Cisco Systems is continuing to buy its way into social networking, acquiring some assets of the company that operates Tribe.net while letting the site remain independent.
Cisco announced yesterday it has bought selected assets of Utah Street Networks, a seven-person San Francisco company founded in 2003. It did not acquire Tribe.net, a social-networking site that has been overshadowed by the success of big names such as Friendster, Facebook and MySpace. Cisco did not reveal the terms of the deal, which has already been completed.
With the purchase, Cisco gets a proprietary software infrastructure that Utah Street has used to create and maintain online communities on Tribe.net. The dominant networking vendor will integrate that software into its Cisco Media Solutions Group (CMSG), and certain Utah Street employees will join that team to continue software development, according to Cisco.
Cisco started moving into content infrastructure last year with the formation of the CMSG, which made its first acquisition last month when it bought social-networking software company Five Across. Cisco announced that acquisition had been completed yesterday.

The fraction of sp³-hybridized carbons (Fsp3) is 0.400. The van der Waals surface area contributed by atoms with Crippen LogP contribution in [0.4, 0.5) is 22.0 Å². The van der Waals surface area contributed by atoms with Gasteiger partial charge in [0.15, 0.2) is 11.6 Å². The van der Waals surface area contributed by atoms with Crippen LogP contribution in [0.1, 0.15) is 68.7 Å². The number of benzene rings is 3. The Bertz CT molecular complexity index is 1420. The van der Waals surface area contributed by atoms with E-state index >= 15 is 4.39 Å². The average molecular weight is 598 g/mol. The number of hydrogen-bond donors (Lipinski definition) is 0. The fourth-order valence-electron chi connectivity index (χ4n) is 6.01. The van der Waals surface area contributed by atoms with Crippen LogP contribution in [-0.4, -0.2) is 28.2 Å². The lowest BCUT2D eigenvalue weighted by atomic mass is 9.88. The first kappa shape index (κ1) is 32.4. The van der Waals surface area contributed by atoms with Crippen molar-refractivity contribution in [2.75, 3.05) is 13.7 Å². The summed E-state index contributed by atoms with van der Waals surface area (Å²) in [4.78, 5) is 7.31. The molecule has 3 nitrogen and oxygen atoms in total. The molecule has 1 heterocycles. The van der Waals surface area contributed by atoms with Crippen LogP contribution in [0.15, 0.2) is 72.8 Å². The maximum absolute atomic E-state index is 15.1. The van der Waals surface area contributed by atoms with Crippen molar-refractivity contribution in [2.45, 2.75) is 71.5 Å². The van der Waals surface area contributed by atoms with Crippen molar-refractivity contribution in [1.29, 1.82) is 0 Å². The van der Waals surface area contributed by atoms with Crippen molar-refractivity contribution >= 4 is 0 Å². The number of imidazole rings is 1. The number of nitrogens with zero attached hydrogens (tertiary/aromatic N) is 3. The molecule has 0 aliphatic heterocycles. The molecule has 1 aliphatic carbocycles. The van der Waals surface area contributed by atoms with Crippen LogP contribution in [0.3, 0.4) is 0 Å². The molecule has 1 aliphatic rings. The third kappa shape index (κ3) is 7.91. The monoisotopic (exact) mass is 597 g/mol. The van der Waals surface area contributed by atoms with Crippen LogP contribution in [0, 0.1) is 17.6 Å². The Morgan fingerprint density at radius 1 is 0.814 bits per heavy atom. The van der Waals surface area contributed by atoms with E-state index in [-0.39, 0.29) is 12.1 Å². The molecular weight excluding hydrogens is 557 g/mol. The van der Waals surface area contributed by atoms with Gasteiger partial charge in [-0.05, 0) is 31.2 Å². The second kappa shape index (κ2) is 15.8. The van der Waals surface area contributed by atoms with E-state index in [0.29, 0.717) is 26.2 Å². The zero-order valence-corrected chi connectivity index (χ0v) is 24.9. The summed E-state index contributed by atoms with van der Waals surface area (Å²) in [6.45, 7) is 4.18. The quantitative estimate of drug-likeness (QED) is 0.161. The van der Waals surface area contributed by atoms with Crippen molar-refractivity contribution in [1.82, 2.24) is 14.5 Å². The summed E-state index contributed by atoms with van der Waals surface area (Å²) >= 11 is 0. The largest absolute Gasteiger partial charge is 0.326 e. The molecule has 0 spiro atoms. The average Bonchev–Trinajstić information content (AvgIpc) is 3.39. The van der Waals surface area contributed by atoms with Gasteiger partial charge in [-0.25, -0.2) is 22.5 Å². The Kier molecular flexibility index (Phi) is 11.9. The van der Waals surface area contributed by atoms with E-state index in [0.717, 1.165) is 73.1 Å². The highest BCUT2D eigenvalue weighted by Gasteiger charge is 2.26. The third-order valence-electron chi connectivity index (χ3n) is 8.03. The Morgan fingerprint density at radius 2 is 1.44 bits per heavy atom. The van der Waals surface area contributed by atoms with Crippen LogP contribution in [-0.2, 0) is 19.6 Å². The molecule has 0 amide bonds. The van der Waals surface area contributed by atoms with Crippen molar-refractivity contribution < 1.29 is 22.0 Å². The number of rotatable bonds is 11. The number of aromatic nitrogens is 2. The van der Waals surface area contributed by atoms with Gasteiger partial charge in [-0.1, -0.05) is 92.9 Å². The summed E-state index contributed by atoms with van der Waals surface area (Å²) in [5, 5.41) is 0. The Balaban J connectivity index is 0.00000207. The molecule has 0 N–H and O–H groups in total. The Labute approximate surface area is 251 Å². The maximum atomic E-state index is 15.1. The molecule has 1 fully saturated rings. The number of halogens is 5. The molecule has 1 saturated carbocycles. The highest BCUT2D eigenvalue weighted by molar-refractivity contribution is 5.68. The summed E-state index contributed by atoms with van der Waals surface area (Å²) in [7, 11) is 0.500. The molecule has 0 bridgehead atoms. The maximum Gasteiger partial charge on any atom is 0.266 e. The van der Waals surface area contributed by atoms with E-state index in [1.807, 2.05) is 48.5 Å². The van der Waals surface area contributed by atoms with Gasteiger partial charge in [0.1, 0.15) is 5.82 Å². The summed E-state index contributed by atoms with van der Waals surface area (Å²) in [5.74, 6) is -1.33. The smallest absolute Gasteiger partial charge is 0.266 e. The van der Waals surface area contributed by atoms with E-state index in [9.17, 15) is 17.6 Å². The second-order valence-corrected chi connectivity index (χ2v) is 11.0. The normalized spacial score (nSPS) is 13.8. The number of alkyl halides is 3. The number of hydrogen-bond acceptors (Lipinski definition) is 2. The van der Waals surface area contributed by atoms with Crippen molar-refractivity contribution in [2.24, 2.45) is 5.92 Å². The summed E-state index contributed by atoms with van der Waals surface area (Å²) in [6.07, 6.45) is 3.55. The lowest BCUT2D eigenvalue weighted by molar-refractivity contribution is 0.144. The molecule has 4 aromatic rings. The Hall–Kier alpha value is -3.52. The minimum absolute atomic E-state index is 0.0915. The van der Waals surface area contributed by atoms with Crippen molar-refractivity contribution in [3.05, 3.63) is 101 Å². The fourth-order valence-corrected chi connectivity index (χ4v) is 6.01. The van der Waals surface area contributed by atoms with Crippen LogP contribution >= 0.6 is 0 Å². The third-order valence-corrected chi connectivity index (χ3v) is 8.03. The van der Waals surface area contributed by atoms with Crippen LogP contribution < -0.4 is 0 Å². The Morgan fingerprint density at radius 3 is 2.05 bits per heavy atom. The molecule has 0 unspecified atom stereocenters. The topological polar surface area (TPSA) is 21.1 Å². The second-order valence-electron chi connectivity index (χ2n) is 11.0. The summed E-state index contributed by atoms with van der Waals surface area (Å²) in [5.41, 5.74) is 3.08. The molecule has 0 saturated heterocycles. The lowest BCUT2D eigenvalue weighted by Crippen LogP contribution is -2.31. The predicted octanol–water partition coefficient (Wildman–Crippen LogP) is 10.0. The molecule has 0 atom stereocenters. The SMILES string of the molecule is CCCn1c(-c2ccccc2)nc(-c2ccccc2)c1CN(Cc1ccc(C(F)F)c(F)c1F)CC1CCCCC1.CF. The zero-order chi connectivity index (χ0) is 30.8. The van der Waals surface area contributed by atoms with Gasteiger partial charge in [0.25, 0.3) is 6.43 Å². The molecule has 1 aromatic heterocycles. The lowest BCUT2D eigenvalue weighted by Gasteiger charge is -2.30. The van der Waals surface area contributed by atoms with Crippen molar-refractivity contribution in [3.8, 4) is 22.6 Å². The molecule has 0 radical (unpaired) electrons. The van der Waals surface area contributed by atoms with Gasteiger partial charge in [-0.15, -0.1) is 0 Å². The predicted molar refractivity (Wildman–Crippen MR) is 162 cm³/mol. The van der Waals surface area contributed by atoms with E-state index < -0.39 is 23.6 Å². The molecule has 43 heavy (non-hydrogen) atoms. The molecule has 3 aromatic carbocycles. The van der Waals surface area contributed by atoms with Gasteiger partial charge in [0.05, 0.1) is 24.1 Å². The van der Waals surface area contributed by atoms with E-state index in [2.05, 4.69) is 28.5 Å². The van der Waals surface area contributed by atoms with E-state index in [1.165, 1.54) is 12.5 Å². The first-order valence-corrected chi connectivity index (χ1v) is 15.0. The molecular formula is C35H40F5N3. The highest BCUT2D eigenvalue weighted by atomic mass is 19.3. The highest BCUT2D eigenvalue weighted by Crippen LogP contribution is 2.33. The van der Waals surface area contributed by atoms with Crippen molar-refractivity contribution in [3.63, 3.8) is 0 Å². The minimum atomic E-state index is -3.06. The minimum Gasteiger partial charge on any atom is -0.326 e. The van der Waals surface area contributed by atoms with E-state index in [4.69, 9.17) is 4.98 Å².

The company sees social networking as a key part of the way media companies and other enterprises will approach their customers. On Tribe.net, users can set up personal profiles, join interest groups, post blog entries and pictures, and review local businesses. Versions of the site exist for dozens of US cities.
Utah Street brings unspecified capabilities to Cisco that Five Across – and even well known social networking sites – don't have, said Eric Chan, strategy and marketing director for CMSG.
"This is also a company that has been going through the wars of running a social networking site over the past few years," Chan said. Among other things, that real-world experience taught the company lessons about how people use such a site, he said.
Cisco is finished buying social-networking companies, at least for now, Chan said. CMSG's mission extends beyond that technology to a range of other tools for enterprises to make closer connections with their customers, he said.
Most enterprises haven't yet started using social-networking technologies but they could prove great tools for communication even within companies, said Yankee Group analyst, Zeus Kerravala. Enterprise IT departments, which typically dictate what tools employees should use to communicate, should instead provide a variety of methods users understand and let them choose, he said. Cisco can pave the way for that change by combining several such tools in one package for enterprises to deploy.
"I think it's very forward-looking by Cisco," Kerravala said. Demand for such consumer-style software will grow as today's young people enter the work force, he said. In fact, Kerravala thinks Cisco should go one step further into the future by buying Second Life creator Linden Research.
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